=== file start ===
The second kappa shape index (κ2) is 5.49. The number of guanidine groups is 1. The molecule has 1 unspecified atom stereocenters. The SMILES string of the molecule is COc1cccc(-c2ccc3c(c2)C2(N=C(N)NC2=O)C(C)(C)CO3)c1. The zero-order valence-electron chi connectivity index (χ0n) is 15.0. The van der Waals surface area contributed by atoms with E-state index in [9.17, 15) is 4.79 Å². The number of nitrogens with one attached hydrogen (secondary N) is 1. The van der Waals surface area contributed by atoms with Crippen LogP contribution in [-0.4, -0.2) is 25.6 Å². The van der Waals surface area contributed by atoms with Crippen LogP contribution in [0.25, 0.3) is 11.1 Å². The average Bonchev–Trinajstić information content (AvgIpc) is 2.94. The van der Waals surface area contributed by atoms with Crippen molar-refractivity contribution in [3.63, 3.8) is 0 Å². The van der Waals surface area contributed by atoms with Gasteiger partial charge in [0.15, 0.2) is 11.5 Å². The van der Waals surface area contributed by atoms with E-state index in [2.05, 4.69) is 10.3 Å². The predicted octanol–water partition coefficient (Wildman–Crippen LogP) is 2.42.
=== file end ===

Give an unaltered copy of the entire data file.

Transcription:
The second kappa shape index (κ2) is 5.49. The number of guanidine groups is 1. The molecule has 1 unspecified atom stereocenters. The SMILES string of the molecule is COc1cccc(-c2ccc3c(c2)C2(N=C(N)NC2=O)C(C)(C)CO3)c1. The zero-order valence-electron chi connectivity index (χ0n) is 15.0. The van der Waals surface area contributed by atoms with E-state index in [9.17, 15) is 4.79 Å². The number of nitrogens with one attached hydrogen (secondary N) is 1. The van der Waals surface area contributed by atoms with Crippen LogP contribution in [-0.4, -0.2) is 25.6 Å². The van der Waals surface area contributed by atoms with Crippen LogP contribution in [0.25, 0.3) is 11.1 Å². The average Bonchev–Trinajstić information content (AvgIpc) is 2.94. The van der Waals surface area contributed by atoms with Crippen molar-refractivity contribution in [3.63, 3.8) is 0 Å². The van der Waals surface area contributed by atoms with Gasteiger partial charge in [0.15, 0.2) is 11.5 Å². The van der Waals surface area contributed by atoms with E-state index in [2.05, 4.69) is 10.3 Å². The predicted octanol–water partition coefficient (Wildman–Crippen LogP) is 2.42.